Gay on TV: It’s all in the family

The outrage is gone. Today it’s rare to hear a complaint about shows like Modern Family or the drama Smash which has five gay characters

Written by New York Times | Published: May 13, 2012 3:01 am

Brian Stelter

On Glee this spring,a transgender character named Unique is competing in a sing-off. On Grey’s Anatomy,Arizona and Callie are adjusting to married life,having been pronounced “wife and wife” last year. On Modern Family,Cameron and his partner Mitchell are trying to adopt a second child. What’s missing? The outrage.

The cultural battlefield of television has changed markedly since the 1990s,when conservative groups and religious figures objected to Ellen DeGeneres coming out. Today,it’s rare to hear a complaint about shows like Modern Family or the drama Smash,which has five openly gay characters,or the sitcom Happy Endings,which,against stereotype,has a husky and lazy gay male character. To the contrary. Mitt Romney is known to be a fan of Modern Family and a Catholic group gave it a media award this month.

At a time when gay rights are re-emerging as an election year issue,activists and academics say that depictions of gay characters on television play a big role in making viewers more comfortable with their gay,lesbian and transgender neighbours.

“TV and movie representation matters,” said Edward Schiappa,a professor of communication studies at the University of Minnesota. In five separate studies,Schiappa and his colleagues have found that the presence of gay characters on television programs decreases prejudices among viewers of the programs. “These attitude changes are not huge—they don’t change bigots into saints. But they can snowball,” Schiappa said.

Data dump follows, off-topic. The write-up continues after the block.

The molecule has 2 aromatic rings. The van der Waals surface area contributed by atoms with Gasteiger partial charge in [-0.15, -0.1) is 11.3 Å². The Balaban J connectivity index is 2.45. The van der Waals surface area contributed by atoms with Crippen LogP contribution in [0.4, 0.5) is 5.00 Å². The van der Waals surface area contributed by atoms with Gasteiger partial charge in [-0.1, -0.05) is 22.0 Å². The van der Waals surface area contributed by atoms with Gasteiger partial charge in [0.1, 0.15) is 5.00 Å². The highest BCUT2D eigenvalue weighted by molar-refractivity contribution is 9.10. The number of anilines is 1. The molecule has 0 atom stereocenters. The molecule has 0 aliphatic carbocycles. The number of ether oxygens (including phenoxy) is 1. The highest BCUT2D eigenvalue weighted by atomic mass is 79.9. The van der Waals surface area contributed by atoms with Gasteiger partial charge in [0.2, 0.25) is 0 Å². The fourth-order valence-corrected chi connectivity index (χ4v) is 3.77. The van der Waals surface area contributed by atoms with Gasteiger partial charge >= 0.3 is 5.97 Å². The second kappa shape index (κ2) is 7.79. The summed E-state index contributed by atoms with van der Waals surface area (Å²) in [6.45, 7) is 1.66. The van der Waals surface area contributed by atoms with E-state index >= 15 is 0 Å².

US Vice President Joe Biden apparently agrees. He said Sunday that Will & Grace,which ran from 1998 to 2006,“probably did more to educate the U.S. public than almost anything anybody’s ever done so far.” When that sitcom began on NBC,it was seen as controversial. Several conservative groups claimed that it and shows like it would make homosexuality seem desirable.

Some groups said the same about Ellen,the ABC sitcom starring DeGeneres,who came out as a lesbian on the show and in real life in 1997. DeGeneres threatened to quit a year later when ABC preceded an Ellen episode that showed her jokingly kissing a friend with a message that warned,“Due to adult content,parental discretion is advised.” That warning would not appear today,as complaints about gay characters on shows like Modern Family and Glee barely bubble to the surface.

When Fox News host Bill O’Reilly briefly made a fuss about the Unique character on Glee last month,criticising the show for “shock value,” his comments gained little notice.

O’Reilly and one of his guests also complained last fall when Chaz Bono became the first openly transgender contestant on ABC’s Dancing With the Stars. But the Dancing producers defended Bono,who lasted six weeks on the show. Upon being voted off,he said he had participated in part because if there had been “somebody like me on TV when I was growing up,my whole life would have been different.”

Perhaps wary of being perceived as moralizing,producers and writers in Hollywood— a predominately liberal town—say that the viewer support of gay,lesbian and transgender characters is just a happy byproduct of their storytelling.

“I think I would be lying if I said that I didn’t expect,at some point,for some narrow-minded group of people to try to create some publicity” around Glee or Modern Family,said Dana Walden,the co-chairwoman of Twentieth Century Fox Television,which produces both shows. “The bottom line is that people embrace these characters completely.” Steven Levitan,a co-creator of Modern Family,said he thought when the show started that the inclusion of Cameron and Mitchell would “limit our success a bit,because it will perhaps alienate a certain segment of the population.”

“In fact,” he said,“it’s turned out to be quite the opposite,” a point he reiterated last fall when the series won its second Emmy Award for best comedy. “What this is about,really,is how far America has come,not how far television has come,” said Christopher Lloyd,the other co-creator of Modern Family.

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